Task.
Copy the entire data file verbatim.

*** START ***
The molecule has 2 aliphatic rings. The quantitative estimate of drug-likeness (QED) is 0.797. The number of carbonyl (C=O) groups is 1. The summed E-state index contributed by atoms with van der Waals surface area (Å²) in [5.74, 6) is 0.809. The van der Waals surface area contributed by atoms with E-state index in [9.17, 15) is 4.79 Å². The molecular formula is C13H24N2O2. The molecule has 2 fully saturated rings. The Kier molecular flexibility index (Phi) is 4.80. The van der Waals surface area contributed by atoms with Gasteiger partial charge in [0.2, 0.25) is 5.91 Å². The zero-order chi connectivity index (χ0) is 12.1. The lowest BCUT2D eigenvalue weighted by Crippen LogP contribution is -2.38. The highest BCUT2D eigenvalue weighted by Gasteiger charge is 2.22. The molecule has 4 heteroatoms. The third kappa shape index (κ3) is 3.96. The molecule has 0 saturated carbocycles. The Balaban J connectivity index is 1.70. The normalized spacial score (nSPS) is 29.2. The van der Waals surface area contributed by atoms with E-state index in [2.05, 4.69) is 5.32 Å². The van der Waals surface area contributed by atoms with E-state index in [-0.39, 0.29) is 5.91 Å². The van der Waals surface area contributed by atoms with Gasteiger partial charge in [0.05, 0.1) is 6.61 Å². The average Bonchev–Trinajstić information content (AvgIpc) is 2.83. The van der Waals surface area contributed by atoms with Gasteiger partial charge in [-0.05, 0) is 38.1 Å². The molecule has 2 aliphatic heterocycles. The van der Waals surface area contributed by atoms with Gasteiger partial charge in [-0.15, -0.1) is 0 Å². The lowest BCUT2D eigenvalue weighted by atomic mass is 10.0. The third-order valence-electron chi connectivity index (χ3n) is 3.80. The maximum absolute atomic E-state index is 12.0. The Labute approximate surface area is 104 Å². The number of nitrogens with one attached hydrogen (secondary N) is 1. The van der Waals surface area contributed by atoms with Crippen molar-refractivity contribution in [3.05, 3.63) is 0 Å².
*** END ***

The molecule has 2 aliphatic rings. The quantitative estimate of drug-likeness (QED) is 0.797. The number of carbonyl (C=O) groups is 1. The summed E-state index contributed by atoms with van der Waals surface area (Å²) in [5.74, 6) is 0.809. The van der Waals surface area contributed by atoms with E-state index in [9.17, 15) is 4.79 Å². The molecular formula is C13H24N2O2. The molecule has 2 fully saturated rings. The Kier molecular flexibility index (Phi) is 4.80. The van der Waals surface area contributed by atoms with Gasteiger partial charge in [0.2, 0.25) is 5.91 Å². The zero-order chi connectivity index (χ0) is 12.1. The lowest BCUT2D eigenvalue weighted by Crippen LogP contribution is -2.38. The highest BCUT2D eigenvalue weighted by Gasteiger charge is 2.22. The molecule has 4 heteroatoms. The third kappa shape index (κ3) is 3.96. The molecule has 0 saturated carbocycles. The Balaban J connectivity index is 1.70. The normalized spacial score (nSPS) is 29.2. The van der Waals surface area contributed by atoms with E-state index in [2.05, 4.69) is 5.32 Å². The van der Waals surface area contributed by atoms with E-state index in [-0.39, 0.29) is 5.91 Å². The van der Waals surface area contributed by atoms with Gasteiger partial charge in [0.05, 0.1) is 6.61 Å². The average Bonchev–Trinajstić information content (AvgIpc) is 2.83. The van der Waals surface area contributed by atoms with Gasteiger partial charge in [-0.05, 0) is 38.1 Å². The molecule has 2 aliphatic heterocycles. The van der Waals surface area contributed by atoms with Gasteiger partial charge in [-0.15, -0.1) is 0 Å². The lowest BCUT2D eigenvalue weighted by atomic mass is 10.0. The third-order valence-electron chi connectivity index (χ3n) is 3.80. The maximum absolute atomic E-state index is 12.0. The Labute approximate surface area is 104 Å². The number of nitrogens with one attached hydrogen (secondary N) is 1. The van der Waals surface area contributed by atoms with Crippen molar-refractivity contribution in [3.05, 3.63) is 0 Å².